Feminism ya Mang, Feminism Yethu, Feminish Yani (FYM) – a multiplicity of experiences and expressions of womanhood, sexuality and feminism woven together – underpin the latest touring art exhibition on display at the University of Cape Town’s (UCT) Centre for African Studies (CAS) Gallery.
A selection of images, artwork and installations by several artists makes up this latest exhibition – the first public display facilitated by UCT’s Works of Art Collection (WOAC) committee since the start of the COVID-19 pandemic.
Conceptualised by UCT alumna Masechaba Moloi and Samantha Modisenyane, FYM first opened at the Goethe-Institut in Johannesburg and formed part of the South African iteration of Learning Feminisms. Following the Johannesburg showing, the exhibition travelled to the Polokwane Art Museum and will make its way to the North-West University after its stint at UCT.
“The exhibition is a reflection of the diversity of experiences and expressions in being [a]woman in spaces such as those represented in the exhibition images, artworks and installations.”
“The exhibition is a reflection of the diversity of experiences and expressions in being [a] woman in spaces such as those represented in the exhibition images, artworks and installations,” Moloi said. “Notions of gender or queerness are not static and are constantly being challenged by a myriad of lived experiences. By engaging with this complexity, the exhibition aims to celebrate the diversity of knowledge that contributes to our regional experiences of feminism.”
The official launch took place at the CAS Gallery on Friday, 6 May, and comprised an impressive event line-up, including a panel discussion on feminism, a weekend walkabout and night of “ballroom fierceness” at Cape Town club Ghost.
Moloi said the exhibition seeks to better understand feminist theories and women’s movements in the broader global social movement context. It also aims to answer a list of question such as: how women-led political organisations and socio-economic strategies are structured; whether African men practise feminism and if so, when and how; what type of changes can be observed in the various waves of African feminism and how they relate to western feminism; and the relationship between western feminism, African feminism and other southern feminisms.
“It remains important that we are aware of the sensitivities around the topic and approach the topic and the process with the understanding that we are not the first or the last to have these conversations,” she said.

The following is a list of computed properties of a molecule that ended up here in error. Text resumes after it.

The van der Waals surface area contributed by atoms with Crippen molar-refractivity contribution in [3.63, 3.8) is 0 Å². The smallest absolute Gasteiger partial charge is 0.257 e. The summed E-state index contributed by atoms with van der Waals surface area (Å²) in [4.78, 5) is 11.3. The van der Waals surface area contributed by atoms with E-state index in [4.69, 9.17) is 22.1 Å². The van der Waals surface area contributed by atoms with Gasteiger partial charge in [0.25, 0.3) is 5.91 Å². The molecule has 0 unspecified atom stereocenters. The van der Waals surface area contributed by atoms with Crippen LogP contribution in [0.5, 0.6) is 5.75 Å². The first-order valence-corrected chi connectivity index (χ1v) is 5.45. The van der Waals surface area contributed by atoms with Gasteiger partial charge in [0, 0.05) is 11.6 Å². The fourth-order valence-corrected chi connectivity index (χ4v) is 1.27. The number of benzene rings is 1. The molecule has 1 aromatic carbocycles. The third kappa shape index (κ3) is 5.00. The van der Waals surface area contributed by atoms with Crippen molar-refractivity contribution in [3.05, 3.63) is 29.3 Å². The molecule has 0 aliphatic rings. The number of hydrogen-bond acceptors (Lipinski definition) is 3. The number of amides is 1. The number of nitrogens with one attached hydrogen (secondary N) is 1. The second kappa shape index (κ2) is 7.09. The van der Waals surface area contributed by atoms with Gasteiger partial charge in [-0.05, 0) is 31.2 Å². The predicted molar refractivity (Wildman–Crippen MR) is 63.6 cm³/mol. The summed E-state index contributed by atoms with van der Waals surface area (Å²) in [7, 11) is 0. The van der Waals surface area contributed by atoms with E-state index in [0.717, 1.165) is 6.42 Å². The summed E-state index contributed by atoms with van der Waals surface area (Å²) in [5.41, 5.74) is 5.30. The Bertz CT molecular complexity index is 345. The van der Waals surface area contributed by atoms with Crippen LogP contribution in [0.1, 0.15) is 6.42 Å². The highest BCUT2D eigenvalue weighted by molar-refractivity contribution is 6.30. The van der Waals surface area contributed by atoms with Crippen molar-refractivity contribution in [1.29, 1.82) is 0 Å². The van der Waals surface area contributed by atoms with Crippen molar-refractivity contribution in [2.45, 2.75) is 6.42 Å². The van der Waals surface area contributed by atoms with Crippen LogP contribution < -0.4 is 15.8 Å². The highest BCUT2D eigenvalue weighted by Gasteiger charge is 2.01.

The official launch of the “Feminism ya Mang, Feminism Yethu, Feminish Yani” exhibition took place at the CAS Gallery on Friday, 6 May, and comprised an impressive event line-up, including a panel discussion on feminism.
On what makes the work unique, Moloi said it aims to pay homage to women everywhere – seen or unseen, those remembered and those forgotten, as well as those heard and unheard. In addition, it also seeks to explore the definition of various roles that women occupy in South Africa – from mother, sister, daughter and friend, to shebeen and local salon owner.
“It’s a process of looking at the spaces we hold and how and why we hold these spaces, along with which spaces hold capacity or possibility. This process is an offering; a celebration of our existence in its many shades, shapes and forms: spiritually, physically, mentally and emotionally,” she said.
What feminism means
During the panel discussion, participants shared their varied views on feminism. Contributors included Moloi, Modisenyane and several artists whose work make up this exhibition. The conversation centred around how participants define feminism, why it’s called African feminism and what those theories are based on.
When artist Jabu Newman thinks of the meaning of feminism, her grandmother always comes to mind. She said the woman demonstrated true strength when she registered for a university degree over the age of 40 years old and was committed to attaining her qualification. Similarly, fellow artist Kelly Johnson said her grandmother’s determination to remain in her home despite being forcibly removed to a community in the Cape Flats during apartheid has always been her definition of true feminism.
And for Amy Lester, her late mother always characterised true feminism. Even while battling cancer for more than two decades, she said she remained feisty and in control of her life – running a household from her bed and organising her Tupperware cupboards even though she often struggled to get down the passage to the kitchen.
“It [cancer] was not a battle for her. She was a giant,” Lester said.
An ‘inclusive’ space
As Moloi conceptualised this exhibition in partnership with Modisenyane, she said inclusivity was always top of mind, and not just in regard to art but representation as well. As a result, she said the FYM installation and design speaks to the memories artists share, from a shebeen queen and salon owner in the township, to the hawker selling tripe and sheep head on the side of the road.
“We wanted to make sure that we layered the space in a way that is accessible to all.”
“We wanted to make sure that we layered the space in a way that is accessible to all. Our aim is to re-examine these perspectives [through] an interactive, open and learning conversation, where lived experience, our performative selves and our engagements with the biological body form our starting points,” she said.
“This is not a project. It’s a process of understanding and celebrating – a reminder that our lives matter – as black, as women and as human.”
The CAS Gallery is open on Tuesdays, Thursdays and Fridays from 09:00 to 16:00 for public viewings of the exhibition until the end of term.
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